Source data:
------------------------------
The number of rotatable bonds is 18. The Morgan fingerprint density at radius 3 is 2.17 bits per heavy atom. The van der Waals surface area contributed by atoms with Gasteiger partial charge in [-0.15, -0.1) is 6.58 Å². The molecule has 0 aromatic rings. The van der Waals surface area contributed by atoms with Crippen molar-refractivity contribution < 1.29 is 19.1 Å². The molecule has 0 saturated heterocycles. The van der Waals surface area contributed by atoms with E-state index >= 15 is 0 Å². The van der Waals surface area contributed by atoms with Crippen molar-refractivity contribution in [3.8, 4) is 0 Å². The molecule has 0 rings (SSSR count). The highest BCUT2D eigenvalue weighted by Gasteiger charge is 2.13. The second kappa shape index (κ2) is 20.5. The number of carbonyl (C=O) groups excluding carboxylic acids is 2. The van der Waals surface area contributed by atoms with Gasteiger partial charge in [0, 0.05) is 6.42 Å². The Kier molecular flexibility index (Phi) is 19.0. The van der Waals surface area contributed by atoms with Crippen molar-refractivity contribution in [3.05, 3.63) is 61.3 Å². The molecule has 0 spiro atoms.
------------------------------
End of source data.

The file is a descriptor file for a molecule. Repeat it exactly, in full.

The number of rotatable bonds is 18. The Morgan fingerprint density at radius 3 is 2.17 bits per heavy atom. The van der Waals surface area contributed by atoms with Gasteiger partial charge in [-0.15, -0.1) is 6.58 Å². The molecule has 0 aromatic rings. The van der Waals surface area contributed by atoms with Crippen molar-refractivity contribution < 1.29 is 19.1 Å². The molecule has 0 saturated heterocycles. The van der Waals surface area contributed by atoms with E-state index >= 15 is 0 Å². The van der Waals surface area contributed by atoms with Crippen molar-refractivity contribution in [3.8, 4) is 0 Å². The molecule has 0 rings (SSSR count). The highest BCUT2D eigenvalue weighted by Gasteiger charge is 2.13. The second kappa shape index (κ2) is 20.5. The number of carbonyl (C=O) groups excluding carboxylic acids is 2. The van der Waals surface area contributed by atoms with Gasteiger partial charge in [0, 0.05) is 6.42 Å². The Kier molecular flexibility index (Phi) is 19.0. The van der Waals surface area contributed by atoms with Crippen molar-refractivity contribution in [3.05, 3.63) is 61.3 Å². The molecule has 0 spiro atoms.